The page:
I wanted that tattoo to remind me to write more, to consider myself a writer, and to act like one. I imagined that it would be a great motivator when i had, for instance, just about run out of juice, or felt that everything i had written up until that point was shit and not worth printing. I would look down at my wrists paused above the keyboard, and then my arms, and I would read what it said there on my forearm....and keep on going. It was to serve as a reminder to take myself seriously, to DO SOMETHING with this "thing i do".
How incredibly pompous, huh? I mean, really. Why not just ink the grocery list on your bicep so that when you are in the store you can catch your reflection in the produce scale and remember to buy more cantaloupe? How bad am I at remembering my true calling that I need to have a permanent black scar on my arm to remind me?
The truth is, I do need it. But let me tell you about how this all went down.
We went to a play, four of us. It was last night. When the play let out, it was still light outside, and we weren't ready for going home yet. My best friend, eyes wild, suggests we all go get tattoos, and her fiance nods in zealous agreement, leaning forward onto the middle console. My partner and I look at each other. "Really?" we ask. Best friend is serious. Fiance is serious. I am nervous and giddy. Yes, we say. And we go on the hunt for a tattoo shop.
They all come up with their ideas quickly. I deliberate. It should be significant. It's my first tattoo. It should be cool, and original, and mean something to me. I have thought about this reminder I want to put on my arm for some time. The idea is simple enough: It's got to be a typewriter. A picture of a typewriter. The one i learned to type on: an old Royal typewriter, a model probably used during WWII. The one my grandfather fished out of the trash in Newark and refurbished and plunked down, hard and heavy and smelling of metal and oil, in our playroom when we were children. The one my brother and I used to create a fake newspaper and crank out stories. I would write and he would illustrate. Later on, he would dictate the story of Mu-Shu the imaginary rabbit, and my fingers would hammer out his words as fast as they could. We would play bank, and office, and school, and we would use that typewriter for everything. It would soon jam, and the 'e's and 'o's had their hollow parts filled in with ink and dirt, and the red side of the ribbon would soon be smudged with black as we discovered that, in addition to being a word-making machine, it was also a percussive instrument. The harder you typed, the more satisfying a slap the hammers would make on the typing paper. Typing paper. No one makes typing paper anymore. For years I had saved the last bit of the ream from my childhood... moved across the country with it... and just recently used it up. Time to let go, I told myself.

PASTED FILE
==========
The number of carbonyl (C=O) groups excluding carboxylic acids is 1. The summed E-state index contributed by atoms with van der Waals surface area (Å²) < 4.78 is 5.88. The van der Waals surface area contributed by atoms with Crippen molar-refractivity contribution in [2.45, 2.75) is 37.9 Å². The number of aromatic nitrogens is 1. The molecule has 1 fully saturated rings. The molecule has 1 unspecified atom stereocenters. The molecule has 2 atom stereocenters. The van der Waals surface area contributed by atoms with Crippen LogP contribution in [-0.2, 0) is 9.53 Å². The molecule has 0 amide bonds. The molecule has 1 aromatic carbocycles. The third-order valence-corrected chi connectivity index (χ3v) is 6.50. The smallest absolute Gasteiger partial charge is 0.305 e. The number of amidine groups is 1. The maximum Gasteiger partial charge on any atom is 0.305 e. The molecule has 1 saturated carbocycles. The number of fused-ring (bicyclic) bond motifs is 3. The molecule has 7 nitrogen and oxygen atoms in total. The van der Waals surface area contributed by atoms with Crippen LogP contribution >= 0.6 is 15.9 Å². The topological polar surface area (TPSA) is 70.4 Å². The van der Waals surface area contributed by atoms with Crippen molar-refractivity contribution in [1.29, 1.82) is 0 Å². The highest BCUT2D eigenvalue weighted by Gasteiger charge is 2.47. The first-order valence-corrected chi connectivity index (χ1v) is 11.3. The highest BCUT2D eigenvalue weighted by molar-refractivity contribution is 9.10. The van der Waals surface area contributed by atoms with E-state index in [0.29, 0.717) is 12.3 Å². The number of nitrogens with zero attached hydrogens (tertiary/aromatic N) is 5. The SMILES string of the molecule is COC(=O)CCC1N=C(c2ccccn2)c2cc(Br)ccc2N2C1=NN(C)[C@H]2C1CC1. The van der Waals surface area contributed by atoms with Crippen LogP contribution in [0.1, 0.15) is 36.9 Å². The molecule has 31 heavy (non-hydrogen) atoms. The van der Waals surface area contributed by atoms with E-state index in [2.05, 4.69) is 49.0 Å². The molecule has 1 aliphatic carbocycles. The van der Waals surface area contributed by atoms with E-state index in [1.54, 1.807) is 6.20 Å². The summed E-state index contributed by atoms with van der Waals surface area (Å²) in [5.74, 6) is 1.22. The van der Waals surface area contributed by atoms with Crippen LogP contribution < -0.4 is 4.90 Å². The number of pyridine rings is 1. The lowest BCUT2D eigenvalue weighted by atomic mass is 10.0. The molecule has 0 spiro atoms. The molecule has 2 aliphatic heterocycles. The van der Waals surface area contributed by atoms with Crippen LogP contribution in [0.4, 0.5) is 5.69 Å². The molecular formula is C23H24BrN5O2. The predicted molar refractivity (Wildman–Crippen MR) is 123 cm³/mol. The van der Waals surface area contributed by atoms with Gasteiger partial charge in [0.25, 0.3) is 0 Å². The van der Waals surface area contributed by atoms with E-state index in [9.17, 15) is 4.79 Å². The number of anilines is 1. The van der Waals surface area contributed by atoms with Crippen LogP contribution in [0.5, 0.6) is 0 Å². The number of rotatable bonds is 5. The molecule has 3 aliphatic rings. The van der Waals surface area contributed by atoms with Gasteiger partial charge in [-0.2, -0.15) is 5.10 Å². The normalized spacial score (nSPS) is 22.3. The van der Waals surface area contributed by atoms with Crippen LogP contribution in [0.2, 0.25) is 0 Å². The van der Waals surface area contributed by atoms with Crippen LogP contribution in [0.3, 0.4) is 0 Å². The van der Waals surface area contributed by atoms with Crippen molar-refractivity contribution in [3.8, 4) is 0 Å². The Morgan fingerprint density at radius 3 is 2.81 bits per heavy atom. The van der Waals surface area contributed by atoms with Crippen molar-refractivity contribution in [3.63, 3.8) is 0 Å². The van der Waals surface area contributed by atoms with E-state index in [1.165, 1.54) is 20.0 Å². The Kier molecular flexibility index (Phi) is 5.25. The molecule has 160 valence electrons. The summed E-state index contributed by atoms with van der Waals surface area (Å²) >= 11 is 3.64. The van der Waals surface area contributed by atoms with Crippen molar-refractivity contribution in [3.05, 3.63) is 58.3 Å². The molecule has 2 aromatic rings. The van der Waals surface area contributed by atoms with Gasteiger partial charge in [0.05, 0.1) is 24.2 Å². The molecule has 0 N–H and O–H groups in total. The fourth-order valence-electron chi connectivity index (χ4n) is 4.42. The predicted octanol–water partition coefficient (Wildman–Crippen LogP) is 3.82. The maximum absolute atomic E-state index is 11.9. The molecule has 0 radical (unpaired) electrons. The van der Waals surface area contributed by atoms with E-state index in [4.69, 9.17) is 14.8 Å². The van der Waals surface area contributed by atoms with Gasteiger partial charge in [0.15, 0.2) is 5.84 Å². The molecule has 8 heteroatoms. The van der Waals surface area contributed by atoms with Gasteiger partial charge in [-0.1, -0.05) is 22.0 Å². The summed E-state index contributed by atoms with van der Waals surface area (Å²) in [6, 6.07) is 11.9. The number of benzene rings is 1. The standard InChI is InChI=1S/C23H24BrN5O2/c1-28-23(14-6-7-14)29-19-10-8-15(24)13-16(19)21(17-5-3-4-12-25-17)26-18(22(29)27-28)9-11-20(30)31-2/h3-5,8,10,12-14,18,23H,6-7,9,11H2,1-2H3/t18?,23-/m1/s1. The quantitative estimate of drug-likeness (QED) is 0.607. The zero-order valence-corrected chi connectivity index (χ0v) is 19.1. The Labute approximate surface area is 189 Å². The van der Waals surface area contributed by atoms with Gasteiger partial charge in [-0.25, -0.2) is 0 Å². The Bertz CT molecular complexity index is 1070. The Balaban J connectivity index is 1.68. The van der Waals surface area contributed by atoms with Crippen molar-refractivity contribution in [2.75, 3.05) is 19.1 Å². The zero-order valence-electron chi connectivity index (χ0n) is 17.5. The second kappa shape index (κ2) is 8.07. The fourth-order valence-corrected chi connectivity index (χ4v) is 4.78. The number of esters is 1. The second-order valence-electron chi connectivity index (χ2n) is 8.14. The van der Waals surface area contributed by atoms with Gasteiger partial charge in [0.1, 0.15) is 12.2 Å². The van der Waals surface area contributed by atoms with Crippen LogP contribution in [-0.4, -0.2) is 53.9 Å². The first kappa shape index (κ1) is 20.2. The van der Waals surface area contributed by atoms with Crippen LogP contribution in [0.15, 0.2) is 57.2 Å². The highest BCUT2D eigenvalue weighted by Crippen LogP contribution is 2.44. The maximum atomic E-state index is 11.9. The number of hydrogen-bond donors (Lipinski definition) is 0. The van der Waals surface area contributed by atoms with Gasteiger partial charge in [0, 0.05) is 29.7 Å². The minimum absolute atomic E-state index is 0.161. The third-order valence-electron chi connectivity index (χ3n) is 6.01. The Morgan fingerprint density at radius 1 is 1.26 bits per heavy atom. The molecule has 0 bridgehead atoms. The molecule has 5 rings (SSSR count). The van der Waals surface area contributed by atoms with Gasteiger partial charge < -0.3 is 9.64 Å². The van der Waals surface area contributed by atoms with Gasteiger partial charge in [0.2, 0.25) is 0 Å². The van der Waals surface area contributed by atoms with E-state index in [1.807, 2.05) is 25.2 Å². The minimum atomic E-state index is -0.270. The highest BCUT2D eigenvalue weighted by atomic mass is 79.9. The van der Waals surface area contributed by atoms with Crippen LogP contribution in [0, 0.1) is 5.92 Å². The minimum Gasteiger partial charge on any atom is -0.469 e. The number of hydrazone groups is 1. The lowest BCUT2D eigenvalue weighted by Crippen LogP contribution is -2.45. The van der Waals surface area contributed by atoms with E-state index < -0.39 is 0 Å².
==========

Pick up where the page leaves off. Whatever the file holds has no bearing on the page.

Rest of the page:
There were thousands upon thousands of markings on the rubber cylinder of the return carriage. Someone before us had discovered the pleasure in typing without paper and leaving a mark on the cylinder in a grey-green-yellow ghost font. I used to wonder how many letters had been written to officers in far away countries with that rubber cylinder cushioning each tiny blow from the metal arms deep inside...
And now there is this command on my arm, this command I cannot erase. It's there. It's to direct me, to remind me.
But I wish it had come with more euphoria. The tattoo artist was not eager to put the silhouette of an old typewriter on my arm. It would blur, he said, in a few years, and turn into a shapeless blob. Well, then what about close ups of the hammers? Nope. The picture I brought in was not clear enough. Defeated, I chose the keys with the word WRITE. A command, a DEMAND, really. Nothing enigmatic or cryptic or symbolic like i wanted. No memorial to my talented and thoughtful grandfather. No thankful tribute to the machine that had taught me to type. No archival museum for antiquated, funny looking machinery. Just five letters, looking up at me and reminding me that every moment spent not writing is time not well spent. What was I thinking?
I wasn't. I had stomach cramps from macaroni and cheese. I was on the brink of getting my period and my lower half was churning and achy. I was probably dehydrated. I was caught up in the moment. I was excited to mark myself in honor of the decision made amongst really really good friends to be spontaneous, to celebrate our lives together.
And i know this is a GREAT BIG metaphor for the writing process- the denial, the self flagellation, the acceptance, the celebration.... and that makes me even more cranky.
I will probably learn to love it. I don't know that i will learn to love that razor blade pain, though. So maybe this will be my last. And if it is, that will be okay. Really. I have the rest of my skin to love.

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Letters to Nanny

So, the other night I had a dream.
My grandmother (who died when I was about 10) was sitting in a wheelchair. My grandfather (also dead) was standing next to her, and my mother (their daughter) was seated on a couch to the right of my grandmother. I called my grandmother "Nanny" when I was a kid, and my grandfather "Pop-Pops." (Side note: Funny how a toddler is assigned the role of naming grandma and grandpa. One of us kids eeked out "nanny" when we were learning how to speak, and that's what stuck. Don't know much about the etymology of "pop-pops", but we still refer to the stern, proud, 6'-something guy as "pop-pops".)